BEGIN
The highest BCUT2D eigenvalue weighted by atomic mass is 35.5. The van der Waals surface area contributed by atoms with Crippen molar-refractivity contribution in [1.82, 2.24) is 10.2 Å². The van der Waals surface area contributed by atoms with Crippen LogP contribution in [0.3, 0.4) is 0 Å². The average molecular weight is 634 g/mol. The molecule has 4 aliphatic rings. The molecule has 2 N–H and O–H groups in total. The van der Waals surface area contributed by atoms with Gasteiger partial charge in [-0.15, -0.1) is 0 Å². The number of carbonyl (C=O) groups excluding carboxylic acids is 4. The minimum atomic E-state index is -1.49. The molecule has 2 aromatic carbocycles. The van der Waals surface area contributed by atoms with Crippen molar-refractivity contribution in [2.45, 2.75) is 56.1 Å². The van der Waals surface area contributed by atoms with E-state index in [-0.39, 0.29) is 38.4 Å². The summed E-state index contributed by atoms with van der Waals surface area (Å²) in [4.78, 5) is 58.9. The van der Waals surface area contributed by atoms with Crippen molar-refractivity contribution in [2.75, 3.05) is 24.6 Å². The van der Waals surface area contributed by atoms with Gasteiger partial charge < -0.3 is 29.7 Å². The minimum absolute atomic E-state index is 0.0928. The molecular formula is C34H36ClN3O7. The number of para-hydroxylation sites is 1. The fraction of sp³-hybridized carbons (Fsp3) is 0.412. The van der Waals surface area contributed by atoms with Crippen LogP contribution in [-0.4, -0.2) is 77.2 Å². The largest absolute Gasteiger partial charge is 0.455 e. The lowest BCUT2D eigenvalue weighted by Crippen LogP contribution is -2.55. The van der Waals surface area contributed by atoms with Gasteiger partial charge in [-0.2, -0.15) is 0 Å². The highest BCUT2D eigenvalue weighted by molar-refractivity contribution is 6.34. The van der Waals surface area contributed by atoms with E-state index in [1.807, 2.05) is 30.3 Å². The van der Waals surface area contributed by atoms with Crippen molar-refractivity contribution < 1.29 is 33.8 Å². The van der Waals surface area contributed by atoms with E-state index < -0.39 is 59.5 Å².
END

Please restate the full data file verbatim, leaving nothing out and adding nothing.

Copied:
The highest BCUT2D eigenvalue weighted by atomic mass is 35.5. The van der Waals surface area contributed by atoms with Crippen molar-refractivity contribution in [1.82, 2.24) is 10.2 Å². The van der Waals surface area contributed by atoms with Crippen LogP contribution in [0.3, 0.4) is 0 Å². The average molecular weight is 634 g/mol. The molecule has 4 aliphatic rings. The molecule has 2 N–H and O–H groups in total. The van der Waals surface area contributed by atoms with Gasteiger partial charge in [-0.15, -0.1) is 0 Å². The number of carbonyl (C=O) groups excluding carboxylic acids is 4. The minimum atomic E-state index is -1.49. The molecule has 2 aromatic carbocycles. The van der Waals surface area contributed by atoms with Crippen molar-refractivity contribution in [2.45, 2.75) is 56.1 Å². The van der Waals surface area contributed by atoms with E-state index in [-0.39, 0.29) is 38.4 Å². The summed E-state index contributed by atoms with van der Waals surface area (Å²) in [4.78, 5) is 58.9. The van der Waals surface area contributed by atoms with Crippen molar-refractivity contribution in [2.75, 3.05) is 24.6 Å². The van der Waals surface area contributed by atoms with Gasteiger partial charge < -0.3 is 29.7 Å². The minimum absolute atomic E-state index is 0.0928. The molecular formula is C34H36ClN3O7. The number of para-hydroxylation sites is 1. The fraction of sp³-hybridized carbons (Fsp3) is 0.412. The van der Waals surface area contributed by atoms with Crippen LogP contribution in [-0.4, -0.2) is 77.2 Å². The largest absolute Gasteiger partial charge is 0.455 e. The lowest BCUT2D eigenvalue weighted by Crippen LogP contribution is -2.55. The van der Waals surface area contributed by atoms with Gasteiger partial charge in [-0.2, -0.15) is 0 Å². The highest BCUT2D eigenvalue weighted by molar-refractivity contribution is 6.34. The van der Waals surface area contributed by atoms with E-state index in [1.807, 2.05) is 30.3 Å². The van der Waals surface area contributed by atoms with Crippen molar-refractivity contribution < 1.29 is 33.8 Å². The van der Waals surface area contributed by atoms with E-state index < -0.39 is 59.5 Å².